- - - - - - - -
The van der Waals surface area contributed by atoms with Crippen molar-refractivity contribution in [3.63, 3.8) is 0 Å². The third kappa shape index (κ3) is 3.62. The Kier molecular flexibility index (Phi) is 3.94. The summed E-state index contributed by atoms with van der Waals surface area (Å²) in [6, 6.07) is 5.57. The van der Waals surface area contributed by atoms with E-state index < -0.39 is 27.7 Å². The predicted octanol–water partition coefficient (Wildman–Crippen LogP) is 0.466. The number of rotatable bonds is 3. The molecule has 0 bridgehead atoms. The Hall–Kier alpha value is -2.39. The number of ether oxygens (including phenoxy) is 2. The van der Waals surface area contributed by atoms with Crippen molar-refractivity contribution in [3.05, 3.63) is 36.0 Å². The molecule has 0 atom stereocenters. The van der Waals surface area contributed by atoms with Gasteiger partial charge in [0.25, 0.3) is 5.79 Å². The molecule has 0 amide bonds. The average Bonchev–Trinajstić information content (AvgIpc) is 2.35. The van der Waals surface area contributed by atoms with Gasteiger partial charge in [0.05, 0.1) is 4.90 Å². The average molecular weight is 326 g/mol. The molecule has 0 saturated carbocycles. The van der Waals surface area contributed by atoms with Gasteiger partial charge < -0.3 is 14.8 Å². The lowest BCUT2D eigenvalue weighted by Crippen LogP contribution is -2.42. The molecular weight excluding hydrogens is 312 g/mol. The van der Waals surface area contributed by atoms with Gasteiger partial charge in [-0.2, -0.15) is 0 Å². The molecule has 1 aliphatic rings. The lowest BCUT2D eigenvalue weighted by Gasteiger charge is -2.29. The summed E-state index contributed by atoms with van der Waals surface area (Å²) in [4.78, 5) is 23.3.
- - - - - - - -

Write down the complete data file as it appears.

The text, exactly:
The van der Waals surface area contributed by atoms with Crippen molar-refractivity contribution in [3.63, 3.8) is 0 Å². The third kappa shape index (κ3) is 3.62. The Kier molecular flexibility index (Phi) is 3.94. The summed E-state index contributed by atoms with van der Waals surface area (Å²) in [6, 6.07) is 5.57. The van der Waals surface area contributed by atoms with E-state index < -0.39 is 27.7 Å². The predicted octanol–water partition coefficient (Wildman–Crippen LogP) is 0.466. The number of rotatable bonds is 3. The molecule has 0 bridgehead atoms. The Hall–Kier alpha value is -2.39. The number of ether oxygens (including phenoxy) is 2. The van der Waals surface area contributed by atoms with Crippen molar-refractivity contribution in [3.05, 3.63) is 36.0 Å². The molecule has 0 atom stereocenters. The van der Waals surface area contributed by atoms with Gasteiger partial charge in [0.25, 0.3) is 5.79 Å². The molecule has 0 amide bonds. The average Bonchev–Trinajstić information content (AvgIpc) is 2.35. The van der Waals surface area contributed by atoms with Gasteiger partial charge in [0.05, 0.1) is 4.90 Å². The average molecular weight is 326 g/mol. The molecule has 0 saturated carbocycles. The van der Waals surface area contributed by atoms with Gasteiger partial charge < -0.3 is 14.8 Å². The lowest BCUT2D eigenvalue weighted by Crippen LogP contribution is -2.42. The molecular weight excluding hydrogens is 312 g/mol. The van der Waals surface area contributed by atoms with Gasteiger partial charge in [-0.2, -0.15) is 0 Å². The molecule has 1 aliphatic rings. The lowest BCUT2D eigenvalue weighted by Gasteiger charge is -2.29. The summed E-state index contributed by atoms with van der Waals surface area (Å²) in [4.78, 5) is 23.3.